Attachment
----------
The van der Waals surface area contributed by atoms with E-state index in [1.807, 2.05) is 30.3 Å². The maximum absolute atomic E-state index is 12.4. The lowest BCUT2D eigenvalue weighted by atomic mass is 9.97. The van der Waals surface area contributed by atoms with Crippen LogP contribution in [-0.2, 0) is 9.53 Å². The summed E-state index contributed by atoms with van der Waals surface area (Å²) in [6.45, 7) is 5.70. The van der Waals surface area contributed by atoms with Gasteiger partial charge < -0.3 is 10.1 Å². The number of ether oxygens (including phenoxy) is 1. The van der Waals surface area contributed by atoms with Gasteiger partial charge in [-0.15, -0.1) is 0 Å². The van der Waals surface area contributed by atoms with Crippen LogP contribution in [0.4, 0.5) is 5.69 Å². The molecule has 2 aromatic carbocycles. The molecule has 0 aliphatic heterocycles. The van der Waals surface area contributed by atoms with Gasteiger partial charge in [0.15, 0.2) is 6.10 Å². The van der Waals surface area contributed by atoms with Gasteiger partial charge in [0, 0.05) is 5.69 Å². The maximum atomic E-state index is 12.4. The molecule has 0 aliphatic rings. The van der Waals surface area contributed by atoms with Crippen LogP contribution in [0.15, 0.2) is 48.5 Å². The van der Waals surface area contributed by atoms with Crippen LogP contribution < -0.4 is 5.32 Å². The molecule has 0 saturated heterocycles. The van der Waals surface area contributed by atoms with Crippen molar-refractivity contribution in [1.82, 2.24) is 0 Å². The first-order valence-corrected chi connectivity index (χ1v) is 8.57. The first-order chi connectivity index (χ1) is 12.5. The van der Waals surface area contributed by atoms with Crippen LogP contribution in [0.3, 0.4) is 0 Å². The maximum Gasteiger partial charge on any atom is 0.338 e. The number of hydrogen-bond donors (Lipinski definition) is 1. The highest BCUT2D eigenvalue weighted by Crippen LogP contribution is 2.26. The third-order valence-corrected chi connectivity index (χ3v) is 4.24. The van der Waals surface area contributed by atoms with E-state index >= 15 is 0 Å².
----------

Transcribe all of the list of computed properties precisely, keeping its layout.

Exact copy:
The van der Waals surface area contributed by atoms with E-state index in [1.807, 2.05) is 30.3 Å². The maximum absolute atomic E-state index is 12.4. The lowest BCUT2D eigenvalue weighted by atomic mass is 9.97. The van der Waals surface area contributed by atoms with Crippen LogP contribution in [-0.2, 0) is 9.53 Å². The summed E-state index contributed by atoms with van der Waals surface area (Å²) in [6.45, 7) is 5.70. The van der Waals surface area contributed by atoms with Gasteiger partial charge < -0.3 is 10.1 Å². The number of ether oxygens (including phenoxy) is 1. The van der Waals surface area contributed by atoms with Gasteiger partial charge in [-0.15, -0.1) is 0 Å². The van der Waals surface area contributed by atoms with Crippen LogP contribution in [0.4, 0.5) is 5.69 Å². The molecule has 2 aromatic carbocycles. The molecule has 0 aliphatic heterocycles. The van der Waals surface area contributed by atoms with Gasteiger partial charge in [0.15, 0.2) is 6.10 Å². The van der Waals surface area contributed by atoms with Gasteiger partial charge in [0, 0.05) is 5.69 Å². The maximum atomic E-state index is 12.4. The molecule has 0 aliphatic rings. The van der Waals surface area contributed by atoms with Crippen LogP contribution in [0.15, 0.2) is 48.5 Å². The van der Waals surface area contributed by atoms with Crippen LogP contribution < -0.4 is 5.32 Å². The molecule has 0 saturated heterocycles. The van der Waals surface area contributed by atoms with Crippen molar-refractivity contribution in [1.82, 2.24) is 0 Å². The first-order valence-corrected chi connectivity index (χ1v) is 8.57. The first-order chi connectivity index (χ1) is 12.5. The van der Waals surface area contributed by atoms with Crippen LogP contribution in [0.3, 0.4) is 0 Å². The maximum Gasteiger partial charge on any atom is 0.338 e. The number of hydrogen-bond donors (Lipinski definition) is 1. The highest BCUT2D eigenvalue weighted by Crippen LogP contribution is 2.26. The third-order valence-corrected chi connectivity index (χ3v) is 4.24. The van der Waals surface area contributed by atoms with E-state index >= 15 is 0 Å².